Why Do People Let Their Long-term Care Insurance Lapse? Evidence from the Health and Retirement Study
AbstractThis paper empirically analyzes how often and why individuals drop their long-term care insurance (LTCI) coverage, using data from the 2002-2008 Health and Retirement Study. It finds that over a two-year period 13% of LTCI policies lapse. It also finds that the probability of an LTCI lapse increases with a lack of consumer knowledge about their policy's benefit provisions, with prior encounters with the long-term care system, with less expensive policies, and with less generous policies. These findings raise the possibility that some policyholders may not understand their coverage limitations, and learn about them only after actually using long-term care services. Greater consumer awareness of LTCI policy features and limitations may help reduce lapse rates and increase the stability of the LTCI market. Copyright 2012, Oxford University Press.
Download InfoIf you experience problems downloading a file, check if you have the proper application to view it first. In case of further problems read the IDEAS help page. Note that these files are not on the IDEAS site. Please be patient as the files may be large.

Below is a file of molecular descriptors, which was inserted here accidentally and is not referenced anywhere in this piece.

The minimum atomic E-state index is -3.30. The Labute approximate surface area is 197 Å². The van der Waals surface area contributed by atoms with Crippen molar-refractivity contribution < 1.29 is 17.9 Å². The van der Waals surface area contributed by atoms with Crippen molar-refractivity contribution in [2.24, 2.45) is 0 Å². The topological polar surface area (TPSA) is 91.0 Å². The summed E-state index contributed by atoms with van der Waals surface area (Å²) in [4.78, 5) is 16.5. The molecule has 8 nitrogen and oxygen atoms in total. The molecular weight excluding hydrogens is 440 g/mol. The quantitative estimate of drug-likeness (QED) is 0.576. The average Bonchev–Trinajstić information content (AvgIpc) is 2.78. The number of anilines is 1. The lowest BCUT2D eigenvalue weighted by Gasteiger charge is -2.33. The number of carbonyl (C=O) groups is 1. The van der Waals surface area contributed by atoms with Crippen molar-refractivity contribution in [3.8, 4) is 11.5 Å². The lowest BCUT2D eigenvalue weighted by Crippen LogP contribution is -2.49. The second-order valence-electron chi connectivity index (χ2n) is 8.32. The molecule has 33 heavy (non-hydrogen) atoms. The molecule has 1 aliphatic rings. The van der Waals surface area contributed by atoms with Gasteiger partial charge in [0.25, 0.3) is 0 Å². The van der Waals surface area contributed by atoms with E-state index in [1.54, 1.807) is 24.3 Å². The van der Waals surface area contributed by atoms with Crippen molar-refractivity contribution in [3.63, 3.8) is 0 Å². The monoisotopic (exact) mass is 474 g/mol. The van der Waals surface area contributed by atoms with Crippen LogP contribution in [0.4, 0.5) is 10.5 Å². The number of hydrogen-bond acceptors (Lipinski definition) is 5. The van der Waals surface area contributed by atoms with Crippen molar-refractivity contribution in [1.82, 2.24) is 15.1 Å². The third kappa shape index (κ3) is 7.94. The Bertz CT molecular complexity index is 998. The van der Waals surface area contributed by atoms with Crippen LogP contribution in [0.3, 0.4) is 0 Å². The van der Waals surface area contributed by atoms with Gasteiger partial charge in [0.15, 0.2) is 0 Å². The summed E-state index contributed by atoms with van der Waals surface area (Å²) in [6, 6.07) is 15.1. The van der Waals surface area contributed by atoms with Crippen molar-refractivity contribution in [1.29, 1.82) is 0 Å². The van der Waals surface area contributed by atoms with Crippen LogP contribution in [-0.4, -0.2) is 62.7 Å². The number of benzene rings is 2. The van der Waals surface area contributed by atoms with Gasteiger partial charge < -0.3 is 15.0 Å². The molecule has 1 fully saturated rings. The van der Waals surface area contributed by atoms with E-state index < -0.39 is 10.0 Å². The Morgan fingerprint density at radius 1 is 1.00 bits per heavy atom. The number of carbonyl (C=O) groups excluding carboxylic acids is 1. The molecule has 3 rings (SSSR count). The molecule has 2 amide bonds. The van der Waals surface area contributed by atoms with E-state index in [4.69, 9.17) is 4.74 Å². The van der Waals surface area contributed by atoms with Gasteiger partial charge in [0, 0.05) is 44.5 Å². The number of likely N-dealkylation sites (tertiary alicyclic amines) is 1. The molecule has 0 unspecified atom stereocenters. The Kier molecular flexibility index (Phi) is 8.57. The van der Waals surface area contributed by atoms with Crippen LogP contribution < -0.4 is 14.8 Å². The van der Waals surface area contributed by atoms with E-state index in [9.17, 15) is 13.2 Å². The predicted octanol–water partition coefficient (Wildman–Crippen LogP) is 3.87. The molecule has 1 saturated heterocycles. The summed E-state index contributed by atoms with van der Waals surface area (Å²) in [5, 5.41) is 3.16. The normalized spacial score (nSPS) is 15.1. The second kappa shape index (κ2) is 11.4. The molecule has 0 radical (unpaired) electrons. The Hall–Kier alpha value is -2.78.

As the access to this document is restricted, you may want to look for a different version under "Related research" (further below) or search for a different version of it.
Bibliographic InfoArticle provided by Agricultural and Applied Economics Association in its journal Applied Economic Perspectives and Policy.
Volume (Year): 34 (2012)
Issue (Month): 2 ()
Contact details of provider:
Postal: Oxford University Press, Great Clarendon Street, Oxford OX2 6DP, UK
Phone: (414) 918-3190
Fax: 01865 267 985
Web page: http://aepp.oxfordjournals.org/
More information through EDIRC
You can help add them by filling out this form.
reading list or among the top items on IDEAS.Access and download statisticsgeneral information about how to correct material in RePEc.
For technical questions regarding this item, or to correct its authors, title, abstract, bibliographic or download information, contact: (Oxford University Press) or (Christopher F. Baum).
If references are entirely missing, you can add them using this form.